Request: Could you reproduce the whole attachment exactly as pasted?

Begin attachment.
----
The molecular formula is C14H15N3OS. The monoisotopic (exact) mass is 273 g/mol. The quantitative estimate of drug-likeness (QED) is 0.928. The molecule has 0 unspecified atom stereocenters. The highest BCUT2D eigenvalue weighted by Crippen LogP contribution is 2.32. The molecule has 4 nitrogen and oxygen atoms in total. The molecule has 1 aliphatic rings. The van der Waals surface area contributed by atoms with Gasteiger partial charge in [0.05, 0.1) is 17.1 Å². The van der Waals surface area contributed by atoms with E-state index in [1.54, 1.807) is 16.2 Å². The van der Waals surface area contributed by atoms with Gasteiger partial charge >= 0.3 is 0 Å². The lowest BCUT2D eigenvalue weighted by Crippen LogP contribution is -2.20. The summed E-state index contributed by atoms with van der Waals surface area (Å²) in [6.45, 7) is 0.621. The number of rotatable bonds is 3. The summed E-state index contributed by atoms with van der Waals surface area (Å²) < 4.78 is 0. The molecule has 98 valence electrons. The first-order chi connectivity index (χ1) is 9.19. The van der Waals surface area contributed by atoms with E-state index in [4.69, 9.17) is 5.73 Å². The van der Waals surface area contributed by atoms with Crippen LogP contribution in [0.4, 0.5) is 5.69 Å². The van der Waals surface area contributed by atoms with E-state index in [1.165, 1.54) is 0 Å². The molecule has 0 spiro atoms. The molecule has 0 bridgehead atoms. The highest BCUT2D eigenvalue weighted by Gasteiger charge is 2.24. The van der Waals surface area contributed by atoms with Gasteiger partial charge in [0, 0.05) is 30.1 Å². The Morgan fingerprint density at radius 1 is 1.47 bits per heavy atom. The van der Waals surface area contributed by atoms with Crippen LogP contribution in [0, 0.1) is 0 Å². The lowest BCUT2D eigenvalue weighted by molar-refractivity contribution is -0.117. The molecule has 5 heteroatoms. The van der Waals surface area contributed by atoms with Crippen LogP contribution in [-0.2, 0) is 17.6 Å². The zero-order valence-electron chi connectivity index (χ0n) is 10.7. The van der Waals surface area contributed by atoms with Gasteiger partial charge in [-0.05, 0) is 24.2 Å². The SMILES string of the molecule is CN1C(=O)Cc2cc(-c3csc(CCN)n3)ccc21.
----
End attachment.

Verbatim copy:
The molecular formula is C14H15N3OS. The monoisotopic (exact) mass is 273 g/mol. The quantitative estimate of drug-likeness (QED) is 0.928. The molecule has 0 unspecified atom stereocenters. The highest BCUT2D eigenvalue weighted by Crippen LogP contribution is 2.32. The molecule has 4 nitrogen and oxygen atoms in total. The molecule has 1 aliphatic rings. The van der Waals surface area contributed by atoms with Gasteiger partial charge in [0.05, 0.1) is 17.1 Å². The van der Waals surface area contributed by atoms with E-state index in [1.54, 1.807) is 16.2 Å². The van der Waals surface area contributed by atoms with Gasteiger partial charge >= 0.3 is 0 Å². The lowest BCUT2D eigenvalue weighted by Crippen LogP contribution is -2.20. The summed E-state index contributed by atoms with van der Waals surface area (Å²) in [6.45, 7) is 0.621. The number of rotatable bonds is 3. The summed E-state index contributed by atoms with van der Waals surface area (Å²) < 4.78 is 0. The molecule has 98 valence electrons. The first-order chi connectivity index (χ1) is 9.19. The van der Waals surface area contributed by atoms with E-state index in [4.69, 9.17) is 5.73 Å². The van der Waals surface area contributed by atoms with Crippen LogP contribution in [0.4, 0.5) is 5.69 Å². The van der Waals surface area contributed by atoms with E-state index in [1.165, 1.54) is 0 Å². The molecule has 0 spiro atoms. The molecule has 0 bridgehead atoms. The highest BCUT2D eigenvalue weighted by Gasteiger charge is 2.24. The van der Waals surface area contributed by atoms with Gasteiger partial charge in [0, 0.05) is 30.1 Å². The Morgan fingerprint density at radius 1 is 1.47 bits per heavy atom. The van der Waals surface area contributed by atoms with Crippen LogP contribution in [0, 0.1) is 0 Å². The lowest BCUT2D eigenvalue weighted by molar-refractivity contribution is -0.117. The molecule has 5 heteroatoms. The van der Waals surface area contributed by atoms with Crippen LogP contribution in [-0.2, 0) is 17.6 Å². The zero-order valence-electron chi connectivity index (χ0n) is 10.7. The van der Waals surface area contributed by atoms with Gasteiger partial charge in [-0.05, 0) is 24.2 Å². The SMILES string of the molecule is CN1C(=O)Cc2cc(-c3csc(CCN)n3)ccc21.